Art History for Film Makers
The first ever horror movie?
[the woman holds a ‘magic’ lantern casting the drawing of the Devil onto the wall]
Giovanni Fontana “bellicorum instrumentorum liber” – showing how to create a projection of a Devil drawing, using a ‘magic’ lantern
These were used for a variety of purposes: as entertainment, in theatres, at sideshows and by those seeking to manipulate the credulous.
Fontana was a scientist trained in medicine, but he fancied him self as a bit of a magician (called himself a ‘magus’) and this was probably due to his interest in “natural magic” – …a fine line between the natural sciences and alchemy.
The original “bellicorum instrumentorum liber” is in the Bavarian State Library in Munich, but the pictures are all online.I can’t find a date for the book, but Fontana was born in 1395 and died in 1455 so it was sometime in that period.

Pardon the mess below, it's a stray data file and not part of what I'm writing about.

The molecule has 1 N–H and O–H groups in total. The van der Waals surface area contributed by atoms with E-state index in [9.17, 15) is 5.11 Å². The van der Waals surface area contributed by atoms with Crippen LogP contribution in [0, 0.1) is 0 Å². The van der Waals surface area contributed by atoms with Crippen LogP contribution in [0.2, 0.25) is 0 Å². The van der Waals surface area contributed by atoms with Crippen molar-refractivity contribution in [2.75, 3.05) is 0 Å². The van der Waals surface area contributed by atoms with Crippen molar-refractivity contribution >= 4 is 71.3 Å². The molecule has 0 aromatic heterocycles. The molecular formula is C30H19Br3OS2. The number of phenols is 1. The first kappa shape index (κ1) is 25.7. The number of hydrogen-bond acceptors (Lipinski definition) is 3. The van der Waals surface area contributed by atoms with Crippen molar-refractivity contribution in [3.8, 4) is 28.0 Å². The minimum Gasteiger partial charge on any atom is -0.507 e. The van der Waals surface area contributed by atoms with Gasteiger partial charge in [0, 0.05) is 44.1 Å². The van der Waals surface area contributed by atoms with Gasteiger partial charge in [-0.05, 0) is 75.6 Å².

The specific technology of the lantern is not apparent here, as the illustrated lantern seems to simply have been a glass lamp with a candle, with the devil figure drawn on the glass to project a larger image. However, although this does work to some degree, it probably wouldn’t project the image as clearly as Fontana’s drawing suggests. But in this period Leon Battista Alberti is thought to have possibly projected painted pictures from a small closed box with a small hole* so I am guessing that quite a few people were experimenting with projections, for different reasons – to create theatrical effects, to understand the science of light and vision and – as Fontana suggests – to scare and manipulate the credulous. Fontana seems to be saying that these were used for that purpose and did work. It could be that neither Fontana nor Alberti were quite ready to share the specifics of their own technical discoveries, hence Fontana’s sketchy drawing that does not reveal the mechanics of his lantern, and the absence of detail about Alberti’s box.